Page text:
OLD SEASON

This with band names is an odd thing. The first time I saw this band’s name it made me think of the old Norwegian band Old Funeral. Yet OLD SEASON has absolutely nothing to do with that end of metal. Anders Ekdahl ©2017

When the band came into creation what was the main purpose for it?
-The band has always prioritised writing original music that is true to us as a collective of musicians. We all come from different musical backgrounds and have different tastes within the metal genre. This gives the creative process a lot of depth for us, and also makes the process of songwriting a lot more exciting because you are getting to hear different interpretations of a single riff from several members at any one time. I think we all get a buzz from this shared creativity, and this has been the major driving force from the start.

How hard is it to come up with a sound that is all yours? What bits ‘n’ pieces do you pick up from other stuff to make it your sound?
-Coming up with our own sound is something that, for us luckily, seems innate. It has never been a conscious task and just seems to come out like that when we’ve all added our bit to the songs. The keyboards and Dermod’s playing style do give us a unique edge when it comes to style, and we do take from all musical styles in terms of developing and respecting melody within a song, but there is no one place we can point to as a place where we draw our main influence.

I have no idea what kind of creative process you guys go through but how hard is it to record and release new songs?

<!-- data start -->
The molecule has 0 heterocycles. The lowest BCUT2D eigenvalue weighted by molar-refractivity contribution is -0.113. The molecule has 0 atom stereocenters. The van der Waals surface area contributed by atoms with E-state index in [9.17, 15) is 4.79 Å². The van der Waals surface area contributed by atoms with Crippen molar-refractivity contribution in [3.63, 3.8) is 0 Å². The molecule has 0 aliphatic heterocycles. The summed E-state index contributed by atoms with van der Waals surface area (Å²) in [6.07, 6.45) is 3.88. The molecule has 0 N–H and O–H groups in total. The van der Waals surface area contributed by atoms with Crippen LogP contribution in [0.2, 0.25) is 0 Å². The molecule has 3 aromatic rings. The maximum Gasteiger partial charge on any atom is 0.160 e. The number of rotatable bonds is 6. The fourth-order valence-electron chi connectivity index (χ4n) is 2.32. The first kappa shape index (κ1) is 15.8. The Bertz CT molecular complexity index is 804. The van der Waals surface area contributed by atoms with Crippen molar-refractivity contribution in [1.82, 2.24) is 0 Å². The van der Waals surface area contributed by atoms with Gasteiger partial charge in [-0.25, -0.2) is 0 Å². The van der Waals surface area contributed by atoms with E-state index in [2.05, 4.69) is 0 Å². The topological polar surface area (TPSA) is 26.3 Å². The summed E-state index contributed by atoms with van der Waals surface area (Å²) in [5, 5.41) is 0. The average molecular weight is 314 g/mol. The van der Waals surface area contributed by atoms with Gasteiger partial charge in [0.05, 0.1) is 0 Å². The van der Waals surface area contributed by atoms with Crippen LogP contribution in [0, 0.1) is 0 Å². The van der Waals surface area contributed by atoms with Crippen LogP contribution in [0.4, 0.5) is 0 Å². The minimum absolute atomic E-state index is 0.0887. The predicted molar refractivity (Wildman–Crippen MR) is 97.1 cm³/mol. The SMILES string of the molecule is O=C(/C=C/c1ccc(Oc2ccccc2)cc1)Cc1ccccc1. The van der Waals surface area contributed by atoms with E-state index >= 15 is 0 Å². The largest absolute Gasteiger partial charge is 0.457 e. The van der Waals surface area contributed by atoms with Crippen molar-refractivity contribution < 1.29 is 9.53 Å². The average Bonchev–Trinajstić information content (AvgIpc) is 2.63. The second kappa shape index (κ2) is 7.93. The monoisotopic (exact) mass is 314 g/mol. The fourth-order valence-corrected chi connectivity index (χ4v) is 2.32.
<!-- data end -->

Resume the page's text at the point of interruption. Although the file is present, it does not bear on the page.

-Songs, and ideas for songs, flow quite smoothly for us. This is the major benefit of having 6 solid, creative musicians who have a deep respect for each other. In the rehearsal room, you can feel the creative charge in the room, and the songs begin to develop a life of their own.
In the past, recording and releasing songs were mainly hampered by the line-up changes after Archaic Creation, and the subsequent auditioning process that took longer than we originally expected. However, we are in a very strong position now with our strongest line-up to date and with new songs that will stretch beyond the next release.

Today technology allows you to record at home and release your music digitally. But in doing so is there a risk that you release only single songs because that is what is demanded to stay atop and therefore you end up killing the album for example?
-Although we have only focused on the album format, we could not rule out the idea of recording single songs in between albums. I don’t think it necessarily needs to be a black and white choice between albums and single releases. There are benefits to both and each song has its own characteristics that may work well placed along other songs on an album, or may not work with other songs that are picked for that release. Knowing the depth and array of songs we have coming, we will still continue to dedicate releasing albums as priority, but I don’t think it would be wise for us to rule out the potential release of ‘singles’ or other formats as we may need to seek suitable platforms for particular songs. I think this is often the case with bands in Heavy Metal and other genres who don’t commit themselves to over-processed, un-imaginative song formulas. I think with bands who care more about creativity than industrial gains, the album is a format that will live on for a long time.

I for one feel that the change in how people listen to music today by downloading it and expecting to get it for free, will kill music as we know it. What kind of future is there for music?